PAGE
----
What does it mean to be cornball for outer space? Outer space allegedly amendment images of the future and the beyond, hence its aboveboard colonial fantasy nickname?—?the final frontier. Yet proposed travel to outer space these days is a backward-looking endeavor. The angel of history has become an astronaut.

In 2018, Donald Trump’s proposals for a U.S. Space Force are a redux of Reagan era “Star Wars” and its vision of all-knowing aggressive might. Space entrepreneurs evoke a allegorical heyday of dizzying growth from the wild, able west.

I too am cornball for outer space, but for one that never existed in my time, before white men with lots of money or state power (or both) were the only way off the planet. And I am cornball for the afire optimism-of-the-will-and-spirit accomplished by spooky baby and sad(ly) federal agent Fox Mulder, who said?—?and I repeat?—?“I want to believe.”

I want to accept that there is a way to think about space differently. The conflation of space and outer space is advised here: outer space is the place for us to think about the relationships and organizations of our lives here, on Earth, such that they might be airy out there.

The abstract might be a assiduous genre of accepted absorption in part because we intuit that the shape of our world, and now the shape of outer space, are formed from the speculations of banking capital. But adjoin the chicane of banks and corporations, there have been other ways to brainstorm the future. The pictures we have been given of outer space and of who gets to go there are not the ones we have to accept.


On September 17, 2018, Elon Musk tweeted a picture of himself in black pants, a black T-shirt, and black boots, posing in front of the American flag-adorned Falcon Rocket 9. He must think that he looks really cool (a belief so many people allow him in). In the photo, perched on Musk’s amateur is Yusaku Maezawa, a man who made millions as the CEO of the online banker Zozotown and garnered all-embracing absorption for spending the most money ever?—?$110.5 million?—?for an American artist’s work at auction, an untitled Basquiat painting from 1982. In Musk’s tweet, Maezawa is also dressed in billionaire basic style (normcore taken up a few tax brackets).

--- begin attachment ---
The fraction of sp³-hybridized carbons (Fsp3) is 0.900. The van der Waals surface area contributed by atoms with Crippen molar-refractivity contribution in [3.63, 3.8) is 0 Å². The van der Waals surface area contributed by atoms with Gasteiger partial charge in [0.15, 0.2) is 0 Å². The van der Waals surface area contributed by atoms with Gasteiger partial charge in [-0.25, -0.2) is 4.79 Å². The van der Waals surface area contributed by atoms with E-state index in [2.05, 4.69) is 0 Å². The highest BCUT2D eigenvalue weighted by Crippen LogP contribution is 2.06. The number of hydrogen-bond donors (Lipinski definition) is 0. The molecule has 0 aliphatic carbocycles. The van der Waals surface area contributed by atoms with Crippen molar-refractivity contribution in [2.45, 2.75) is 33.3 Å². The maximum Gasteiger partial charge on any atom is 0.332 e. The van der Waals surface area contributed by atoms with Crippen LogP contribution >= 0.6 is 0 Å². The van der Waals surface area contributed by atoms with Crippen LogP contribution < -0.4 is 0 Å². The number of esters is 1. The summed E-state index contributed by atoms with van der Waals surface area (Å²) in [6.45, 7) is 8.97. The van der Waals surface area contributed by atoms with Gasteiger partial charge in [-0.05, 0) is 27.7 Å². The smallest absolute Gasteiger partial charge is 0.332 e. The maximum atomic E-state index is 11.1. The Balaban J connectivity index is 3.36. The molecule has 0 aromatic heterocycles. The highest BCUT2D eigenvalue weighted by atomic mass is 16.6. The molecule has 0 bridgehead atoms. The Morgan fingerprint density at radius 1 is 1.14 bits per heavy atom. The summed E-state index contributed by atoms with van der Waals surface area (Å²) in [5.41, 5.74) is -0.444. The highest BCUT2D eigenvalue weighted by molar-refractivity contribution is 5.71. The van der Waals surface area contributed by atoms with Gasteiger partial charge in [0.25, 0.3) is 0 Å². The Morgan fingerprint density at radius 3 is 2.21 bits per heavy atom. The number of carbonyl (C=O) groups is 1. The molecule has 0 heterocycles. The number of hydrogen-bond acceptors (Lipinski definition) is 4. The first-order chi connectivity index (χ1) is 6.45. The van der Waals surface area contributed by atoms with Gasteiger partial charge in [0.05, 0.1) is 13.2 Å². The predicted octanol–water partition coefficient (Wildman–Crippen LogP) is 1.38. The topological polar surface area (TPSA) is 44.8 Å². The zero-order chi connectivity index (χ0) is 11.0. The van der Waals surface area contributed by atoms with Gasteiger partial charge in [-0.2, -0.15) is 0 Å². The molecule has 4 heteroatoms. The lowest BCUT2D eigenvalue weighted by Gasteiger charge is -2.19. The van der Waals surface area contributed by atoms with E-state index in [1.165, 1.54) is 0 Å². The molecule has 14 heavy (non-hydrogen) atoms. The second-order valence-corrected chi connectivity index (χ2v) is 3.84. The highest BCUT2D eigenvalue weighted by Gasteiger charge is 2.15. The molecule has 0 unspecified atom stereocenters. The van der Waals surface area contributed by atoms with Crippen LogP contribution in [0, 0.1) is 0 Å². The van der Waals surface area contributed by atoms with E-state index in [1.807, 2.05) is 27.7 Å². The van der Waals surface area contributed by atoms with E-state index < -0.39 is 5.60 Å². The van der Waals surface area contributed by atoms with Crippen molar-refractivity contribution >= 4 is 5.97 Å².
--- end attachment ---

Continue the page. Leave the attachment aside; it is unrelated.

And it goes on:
His top of choice is, predictably, a Basquiat tee. Musk hoists them both up, the Japanese billionaire and the Basquiat shirt, as ambassadors for his space colonization company, SpaceX. Maezawa, who may be spending up to $250 actor for the tickets, will be the first noncombatant sent beyond low Earth orbit; he and the SpaceX Big Falcon Rocket crew will be the first humans to make the chance since 1972. One billionaire on the amateur of another, their smiles glowing, their arms outstretched, their bodies linked like a human caterpillar of capital. This is the ladder to the moon.

Musk’s first luxury lunar cruise is set to embark in 2023. In the meantime, Maezawa will be accumulating his entourage. At Musk’s TED Talk-style press appointment in September, 2018, Maezawa stated his ambition to travel with a group of “top artists” alive in sculpture, painting, architecture, photography, music, and appearance design. Casting tech aggregation announcements as lectures is one way these businessmen appearance themselves as anticipation leaders.

And Maezawa does have big ideas for the journey, which has about become a agent for his art world aspirations: earthbound backer as lunar curator. The website for the proposed art project, #dearMoon, proffers the usual clichés of imagination, wonder, and awe that outer space is declared to invoke. Maezawa believes that once artists see the moon, their art (and after the world) will be always afflicted by the vision made accessible by chance capitalism. The art bubble and the space boom have been brought together, two advantageous mills whose egoistic bounds rarely crawl down to artful or actual change.